Diao Yinan, who won the top prize at the Berlin film festival in 2014 for another crime story — “Black Coal, Thin Ice” — is the sole Chinese contender with this noir thriller. A pair of young lovers end up being chased by both the police and a group of gangsters who have taken control of a city.

– Oh Mercy! –
Arnaud Desplechin, the whimsical French director of the 2004 film “Kings & Queens”, is back exploring his northern home town of Roubaix in his latest feature starring Roschdy Zem, Lea Seydoux and Sara Forestier.

– Little Joe –
Austrian-born director Jessica Hausner’s sci-fi chiller from the near future is a twisted genetic modification fairytale featuring rising British star Ben Whishaw and Emily Beecham.

– Les Miserables –
French actor-director Ladj Ly, who grew up filming his high-rise Paris suburb and has previously worked with street art megastar JR, makes a striking Cannes debut with this moving story set in the deprived neighbourhood where the 2005 Paris riots began.

– It Must Be Heaven –
Palestinian director Elia Suleiman, who was nominated for the Palme d’Or in 2002 with “Divine Intervention” about a love affair across the Israeli-Palestinian divide, travels to Paris, New York and other cities for this rumination on a life lived in exile.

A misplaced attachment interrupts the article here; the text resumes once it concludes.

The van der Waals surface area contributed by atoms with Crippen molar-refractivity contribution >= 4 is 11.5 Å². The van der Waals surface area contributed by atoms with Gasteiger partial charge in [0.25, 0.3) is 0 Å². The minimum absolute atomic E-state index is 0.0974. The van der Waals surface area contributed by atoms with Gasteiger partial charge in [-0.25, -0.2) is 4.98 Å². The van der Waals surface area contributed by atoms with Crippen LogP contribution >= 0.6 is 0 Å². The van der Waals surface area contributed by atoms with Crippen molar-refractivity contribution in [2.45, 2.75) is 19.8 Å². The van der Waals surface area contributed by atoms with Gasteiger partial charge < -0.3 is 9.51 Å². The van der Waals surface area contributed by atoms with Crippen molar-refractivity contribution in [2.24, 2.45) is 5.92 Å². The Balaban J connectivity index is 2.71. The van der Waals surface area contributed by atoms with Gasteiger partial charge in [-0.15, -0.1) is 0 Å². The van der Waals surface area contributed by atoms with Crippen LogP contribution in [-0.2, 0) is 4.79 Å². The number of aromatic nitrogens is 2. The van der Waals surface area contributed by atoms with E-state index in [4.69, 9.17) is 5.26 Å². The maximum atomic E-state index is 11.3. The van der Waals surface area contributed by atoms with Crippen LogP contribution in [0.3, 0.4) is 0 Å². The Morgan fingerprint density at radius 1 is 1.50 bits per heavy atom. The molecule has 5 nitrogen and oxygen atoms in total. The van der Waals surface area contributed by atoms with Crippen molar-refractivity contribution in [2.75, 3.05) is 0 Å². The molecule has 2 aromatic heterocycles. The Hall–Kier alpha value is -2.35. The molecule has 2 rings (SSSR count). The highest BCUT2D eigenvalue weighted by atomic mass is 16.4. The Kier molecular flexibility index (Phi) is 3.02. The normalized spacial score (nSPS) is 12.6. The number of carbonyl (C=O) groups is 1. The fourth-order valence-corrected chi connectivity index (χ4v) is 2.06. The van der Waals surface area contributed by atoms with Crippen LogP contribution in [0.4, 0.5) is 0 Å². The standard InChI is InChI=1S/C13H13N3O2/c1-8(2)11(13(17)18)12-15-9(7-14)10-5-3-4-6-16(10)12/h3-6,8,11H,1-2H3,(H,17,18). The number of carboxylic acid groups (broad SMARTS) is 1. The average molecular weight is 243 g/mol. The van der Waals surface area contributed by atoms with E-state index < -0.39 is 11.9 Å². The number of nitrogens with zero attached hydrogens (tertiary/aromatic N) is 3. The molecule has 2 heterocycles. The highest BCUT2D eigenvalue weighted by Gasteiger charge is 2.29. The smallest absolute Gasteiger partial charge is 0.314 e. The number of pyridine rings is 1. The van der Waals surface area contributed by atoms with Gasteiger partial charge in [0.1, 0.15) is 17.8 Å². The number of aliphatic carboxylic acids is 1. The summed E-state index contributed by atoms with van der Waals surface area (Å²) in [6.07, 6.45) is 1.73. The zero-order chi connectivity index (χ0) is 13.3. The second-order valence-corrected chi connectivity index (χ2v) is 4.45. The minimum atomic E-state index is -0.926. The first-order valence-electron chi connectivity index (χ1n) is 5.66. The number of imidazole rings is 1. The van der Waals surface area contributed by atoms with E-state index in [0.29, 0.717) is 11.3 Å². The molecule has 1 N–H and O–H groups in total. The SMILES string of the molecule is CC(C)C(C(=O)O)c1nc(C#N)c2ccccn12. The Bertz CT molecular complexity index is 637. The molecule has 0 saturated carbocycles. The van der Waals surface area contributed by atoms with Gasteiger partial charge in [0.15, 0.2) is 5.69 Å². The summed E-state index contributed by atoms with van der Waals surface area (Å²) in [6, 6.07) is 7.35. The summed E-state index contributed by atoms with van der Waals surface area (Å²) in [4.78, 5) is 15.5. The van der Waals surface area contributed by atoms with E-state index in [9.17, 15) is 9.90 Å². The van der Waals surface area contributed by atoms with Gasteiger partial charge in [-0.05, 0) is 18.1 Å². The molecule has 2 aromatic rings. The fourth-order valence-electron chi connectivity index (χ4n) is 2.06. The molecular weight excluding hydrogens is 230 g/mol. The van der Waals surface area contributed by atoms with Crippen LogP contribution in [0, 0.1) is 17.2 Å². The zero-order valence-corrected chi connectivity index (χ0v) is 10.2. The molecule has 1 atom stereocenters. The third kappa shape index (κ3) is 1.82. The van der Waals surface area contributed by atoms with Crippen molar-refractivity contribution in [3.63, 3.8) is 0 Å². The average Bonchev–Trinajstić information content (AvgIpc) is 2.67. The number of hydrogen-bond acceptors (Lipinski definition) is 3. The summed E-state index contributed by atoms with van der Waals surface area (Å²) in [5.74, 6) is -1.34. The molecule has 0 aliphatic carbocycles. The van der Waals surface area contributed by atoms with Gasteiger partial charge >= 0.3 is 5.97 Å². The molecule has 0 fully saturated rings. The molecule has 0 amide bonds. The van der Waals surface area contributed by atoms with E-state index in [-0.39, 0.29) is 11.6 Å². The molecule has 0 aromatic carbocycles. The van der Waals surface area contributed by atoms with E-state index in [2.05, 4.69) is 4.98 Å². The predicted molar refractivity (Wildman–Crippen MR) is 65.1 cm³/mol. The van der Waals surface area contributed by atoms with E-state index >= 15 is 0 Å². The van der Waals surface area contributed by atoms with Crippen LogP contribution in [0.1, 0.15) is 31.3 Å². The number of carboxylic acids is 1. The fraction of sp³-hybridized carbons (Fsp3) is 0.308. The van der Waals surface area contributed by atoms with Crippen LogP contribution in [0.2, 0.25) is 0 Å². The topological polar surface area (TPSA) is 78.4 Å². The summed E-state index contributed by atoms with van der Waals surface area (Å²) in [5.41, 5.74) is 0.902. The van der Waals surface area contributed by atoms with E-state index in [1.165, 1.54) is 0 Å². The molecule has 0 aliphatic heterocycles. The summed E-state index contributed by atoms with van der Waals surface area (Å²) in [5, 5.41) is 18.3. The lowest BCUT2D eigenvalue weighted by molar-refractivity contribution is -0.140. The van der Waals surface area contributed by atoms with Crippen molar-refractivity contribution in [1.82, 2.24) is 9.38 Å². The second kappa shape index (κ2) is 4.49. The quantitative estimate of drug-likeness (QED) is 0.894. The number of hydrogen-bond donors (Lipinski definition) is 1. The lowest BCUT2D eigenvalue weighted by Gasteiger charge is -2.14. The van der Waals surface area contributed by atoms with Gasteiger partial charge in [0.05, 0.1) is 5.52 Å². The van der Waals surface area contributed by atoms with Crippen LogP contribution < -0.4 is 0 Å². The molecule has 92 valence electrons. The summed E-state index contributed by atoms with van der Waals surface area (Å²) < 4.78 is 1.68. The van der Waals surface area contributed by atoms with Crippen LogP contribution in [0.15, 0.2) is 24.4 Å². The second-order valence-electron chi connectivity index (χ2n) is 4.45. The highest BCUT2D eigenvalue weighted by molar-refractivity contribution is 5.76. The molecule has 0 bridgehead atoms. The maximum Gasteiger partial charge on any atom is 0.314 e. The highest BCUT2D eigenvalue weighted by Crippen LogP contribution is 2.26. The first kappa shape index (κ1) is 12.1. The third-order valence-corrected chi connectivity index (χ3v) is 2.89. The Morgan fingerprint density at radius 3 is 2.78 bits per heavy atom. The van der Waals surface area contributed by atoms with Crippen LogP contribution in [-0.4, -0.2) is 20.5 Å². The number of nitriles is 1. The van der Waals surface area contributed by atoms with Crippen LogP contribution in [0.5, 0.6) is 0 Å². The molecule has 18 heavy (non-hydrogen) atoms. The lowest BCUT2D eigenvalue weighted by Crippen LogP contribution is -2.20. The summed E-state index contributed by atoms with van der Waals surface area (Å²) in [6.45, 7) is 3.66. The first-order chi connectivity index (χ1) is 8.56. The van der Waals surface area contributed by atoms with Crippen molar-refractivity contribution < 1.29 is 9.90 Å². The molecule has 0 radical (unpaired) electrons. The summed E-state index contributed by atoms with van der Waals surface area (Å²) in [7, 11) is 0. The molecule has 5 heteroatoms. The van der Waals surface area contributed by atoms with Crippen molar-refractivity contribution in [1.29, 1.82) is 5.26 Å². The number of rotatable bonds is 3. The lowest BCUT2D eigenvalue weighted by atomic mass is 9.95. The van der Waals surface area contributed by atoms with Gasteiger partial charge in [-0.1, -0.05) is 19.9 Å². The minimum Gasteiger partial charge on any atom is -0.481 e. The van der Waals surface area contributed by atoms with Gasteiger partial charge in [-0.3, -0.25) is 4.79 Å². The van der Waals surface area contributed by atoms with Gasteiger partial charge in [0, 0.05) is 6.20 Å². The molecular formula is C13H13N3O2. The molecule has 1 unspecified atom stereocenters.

– Frankie –
US director Ira Sachs casts Isabelle Huppert, Brendan Gleeson and Marisa Tomei in a film about three generations of a recomposed family coming to terms with the impending death of its matriarch during a final holiday in Portugal.

– The Whistlers –
Romanian new wave director Corneliu Porumboiu has a detective fly from Bucharest to La Gomera in the Canary Islands to help a criminal escape from prison.

– Atlantics –
The debut feature of Mati Diop — the first black African woman director to compete for the Palme d’Or — is a ghost story set on a Senegalese building site where the workers decide to take to the seas in search of a better life.

– Sibyl –
French director Justine Triet depicts a burnt-out psychotherapist who becomes inspired by working with a distressed young actress played by Adele Exarchopoulos, star of the Cannes-winning 2013 lesbian drama “Blue is the Warmest Colour”.